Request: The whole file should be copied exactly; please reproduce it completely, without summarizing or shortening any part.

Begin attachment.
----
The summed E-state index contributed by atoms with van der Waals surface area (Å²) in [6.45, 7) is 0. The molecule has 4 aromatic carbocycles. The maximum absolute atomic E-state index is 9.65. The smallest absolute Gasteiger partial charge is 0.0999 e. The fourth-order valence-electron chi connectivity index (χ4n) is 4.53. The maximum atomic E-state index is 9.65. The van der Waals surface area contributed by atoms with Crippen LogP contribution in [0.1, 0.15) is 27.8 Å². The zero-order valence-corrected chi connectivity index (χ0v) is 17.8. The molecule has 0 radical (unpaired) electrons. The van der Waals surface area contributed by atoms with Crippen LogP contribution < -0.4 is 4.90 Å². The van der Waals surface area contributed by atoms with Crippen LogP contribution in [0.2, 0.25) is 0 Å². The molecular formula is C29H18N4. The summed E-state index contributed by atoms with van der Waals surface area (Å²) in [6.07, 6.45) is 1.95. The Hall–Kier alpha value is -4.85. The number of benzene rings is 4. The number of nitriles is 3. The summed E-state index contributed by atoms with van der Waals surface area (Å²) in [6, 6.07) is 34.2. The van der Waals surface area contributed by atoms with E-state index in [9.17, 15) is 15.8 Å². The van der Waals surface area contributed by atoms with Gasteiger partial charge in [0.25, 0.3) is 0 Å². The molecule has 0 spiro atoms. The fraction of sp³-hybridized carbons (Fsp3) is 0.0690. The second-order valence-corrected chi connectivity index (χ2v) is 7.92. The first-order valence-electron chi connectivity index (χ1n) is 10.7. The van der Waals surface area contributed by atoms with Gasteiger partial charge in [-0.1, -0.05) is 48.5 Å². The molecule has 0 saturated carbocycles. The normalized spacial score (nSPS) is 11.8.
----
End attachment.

The summed E-state index contributed by atoms with van der Waals surface area (Å²) in [6.45, 7) is 0. The molecule has 4 aromatic carbocycles. The maximum absolute atomic E-state index is 9.65. The smallest absolute Gasteiger partial charge is 0.0999 e. The fourth-order valence-electron chi connectivity index (χ4n) is 4.53. The maximum atomic E-state index is 9.65. The van der Waals surface area contributed by atoms with Crippen LogP contribution in [0.1, 0.15) is 27.8 Å². The zero-order valence-corrected chi connectivity index (χ0v) is 17.8. The molecule has 0 radical (unpaired) electrons. The van der Waals surface area contributed by atoms with Crippen LogP contribution < -0.4 is 4.90 Å². The van der Waals surface area contributed by atoms with Crippen LogP contribution in [0.2, 0.25) is 0 Å². The molecular formula is C29H18N4. The summed E-state index contributed by atoms with van der Waals surface area (Å²) in [6.07, 6.45) is 1.95. The Hall–Kier alpha value is -4.85. The number of benzene rings is 4. The number of nitriles is 3. The summed E-state index contributed by atoms with van der Waals surface area (Å²) in [6, 6.07) is 34.2. The van der Waals surface area contributed by atoms with E-state index in [9.17, 15) is 15.8 Å². The van der Waals surface area contributed by atoms with Gasteiger partial charge in [0.25, 0.3) is 0 Å². The molecule has 0 spiro atoms. The fraction of sp³-hybridized carbons (Fsp3) is 0.0690. The second-order valence-corrected chi connectivity index (χ2v) is 7.92. The first-order valence-electron chi connectivity index (χ1n) is 10.7. The van der Waals surface area contributed by atoms with Gasteiger partial charge in [-0.1, -0.05) is 48.5 Å². The molecule has 0 saturated carbocycles. The normalized spacial score (nSPS) is 11.8.